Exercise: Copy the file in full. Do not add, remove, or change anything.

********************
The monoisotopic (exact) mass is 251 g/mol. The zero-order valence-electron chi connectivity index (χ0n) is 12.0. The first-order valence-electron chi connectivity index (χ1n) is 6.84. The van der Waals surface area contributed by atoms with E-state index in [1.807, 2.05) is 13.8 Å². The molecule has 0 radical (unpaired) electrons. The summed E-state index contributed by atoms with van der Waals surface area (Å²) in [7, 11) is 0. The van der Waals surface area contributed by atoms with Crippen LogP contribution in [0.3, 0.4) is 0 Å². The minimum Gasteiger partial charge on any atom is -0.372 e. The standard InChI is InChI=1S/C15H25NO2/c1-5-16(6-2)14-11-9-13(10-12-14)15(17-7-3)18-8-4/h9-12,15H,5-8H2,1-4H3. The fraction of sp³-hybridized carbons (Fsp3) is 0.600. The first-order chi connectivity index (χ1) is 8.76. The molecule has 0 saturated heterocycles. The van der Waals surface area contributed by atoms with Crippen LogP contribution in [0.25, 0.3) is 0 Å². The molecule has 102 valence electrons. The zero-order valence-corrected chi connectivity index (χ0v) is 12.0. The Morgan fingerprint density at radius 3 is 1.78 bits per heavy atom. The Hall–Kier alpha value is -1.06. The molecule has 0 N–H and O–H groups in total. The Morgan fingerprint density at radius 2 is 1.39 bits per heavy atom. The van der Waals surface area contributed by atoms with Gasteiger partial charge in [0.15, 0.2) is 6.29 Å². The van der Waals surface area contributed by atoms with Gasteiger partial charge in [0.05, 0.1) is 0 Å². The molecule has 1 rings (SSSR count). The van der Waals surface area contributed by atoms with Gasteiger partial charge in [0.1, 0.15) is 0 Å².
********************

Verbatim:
The monoisotopic (exact) mass is 251 g/mol. The zero-order valence-electron chi connectivity index (χ0n) is 12.0. The first-order valence-electron chi connectivity index (χ1n) is 6.84. The van der Waals surface area contributed by atoms with E-state index in [1.807, 2.05) is 13.8 Å². The molecule has 0 radical (unpaired) electrons. The summed E-state index contributed by atoms with van der Waals surface area (Å²) in [7, 11) is 0. The van der Waals surface area contributed by atoms with Crippen LogP contribution in [0.3, 0.4) is 0 Å². The minimum Gasteiger partial charge on any atom is -0.372 e. The standard InChI is InChI=1S/C15H25NO2/c1-5-16(6-2)14-11-9-13(10-12-14)15(17-7-3)18-8-4/h9-12,15H,5-8H2,1-4H3. The fraction of sp³-hybridized carbons (Fsp3) is 0.600. The first-order chi connectivity index (χ1) is 8.76. The molecule has 0 saturated heterocycles. The van der Waals surface area contributed by atoms with Crippen LogP contribution in [0.25, 0.3) is 0 Å². The molecule has 102 valence electrons. The zero-order valence-corrected chi connectivity index (χ0v) is 12.0. The Morgan fingerprint density at radius 3 is 1.78 bits per heavy atom. The Hall–Kier alpha value is -1.06. The molecule has 0 N–H and O–H groups in total. The Morgan fingerprint density at radius 2 is 1.39 bits per heavy atom. The van der Waals surface area contributed by atoms with Gasteiger partial charge in [0.15, 0.2) is 6.29 Å². The van der Waals surface area contributed by atoms with Gasteiger partial charge in [0.05, 0.1) is 0 Å². The molecule has 1 rings (SSSR count). The van der Waals surface area contributed by atoms with Gasteiger partial charge in [0.1, 0.15) is 0 Å².